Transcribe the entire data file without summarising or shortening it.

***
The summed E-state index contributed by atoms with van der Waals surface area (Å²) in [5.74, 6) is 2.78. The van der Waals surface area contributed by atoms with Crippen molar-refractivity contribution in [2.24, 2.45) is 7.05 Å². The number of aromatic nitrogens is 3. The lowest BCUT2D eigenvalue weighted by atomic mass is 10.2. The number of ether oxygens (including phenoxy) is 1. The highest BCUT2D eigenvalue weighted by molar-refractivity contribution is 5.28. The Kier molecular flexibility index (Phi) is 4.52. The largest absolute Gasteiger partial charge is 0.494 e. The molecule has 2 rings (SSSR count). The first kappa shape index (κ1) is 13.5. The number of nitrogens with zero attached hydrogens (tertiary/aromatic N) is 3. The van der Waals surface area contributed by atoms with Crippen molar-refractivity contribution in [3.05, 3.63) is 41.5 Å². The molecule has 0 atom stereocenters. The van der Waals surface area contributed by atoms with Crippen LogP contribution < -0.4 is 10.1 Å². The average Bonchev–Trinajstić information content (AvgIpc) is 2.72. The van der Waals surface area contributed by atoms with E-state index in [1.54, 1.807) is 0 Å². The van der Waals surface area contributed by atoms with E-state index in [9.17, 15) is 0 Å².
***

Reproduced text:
The summed E-state index contributed by atoms with van der Waals surface area (Å²) in [5.74, 6) is 2.78. The van der Waals surface area contributed by atoms with Crippen molar-refractivity contribution in [2.24, 2.45) is 7.05 Å². The number of aromatic nitrogens is 3. The lowest BCUT2D eigenvalue weighted by atomic mass is 10.2. The number of ether oxygens (including phenoxy) is 1. The highest BCUT2D eigenvalue weighted by molar-refractivity contribution is 5.28. The Kier molecular flexibility index (Phi) is 4.52. The largest absolute Gasteiger partial charge is 0.494 e. The molecule has 2 rings (SSSR count). The first kappa shape index (κ1) is 13.5. The number of nitrogens with zero attached hydrogens (tertiary/aromatic N) is 3. The van der Waals surface area contributed by atoms with Crippen molar-refractivity contribution in [3.05, 3.63) is 41.5 Å². The molecule has 0 atom stereocenters. The van der Waals surface area contributed by atoms with Crippen LogP contribution < -0.4 is 10.1 Å². The average Bonchev–Trinajstić information content (AvgIpc) is 2.72. The van der Waals surface area contributed by atoms with E-state index in [1.54, 1.807) is 0 Å². The van der Waals surface area contributed by atoms with E-state index in [9.17, 15) is 0 Å².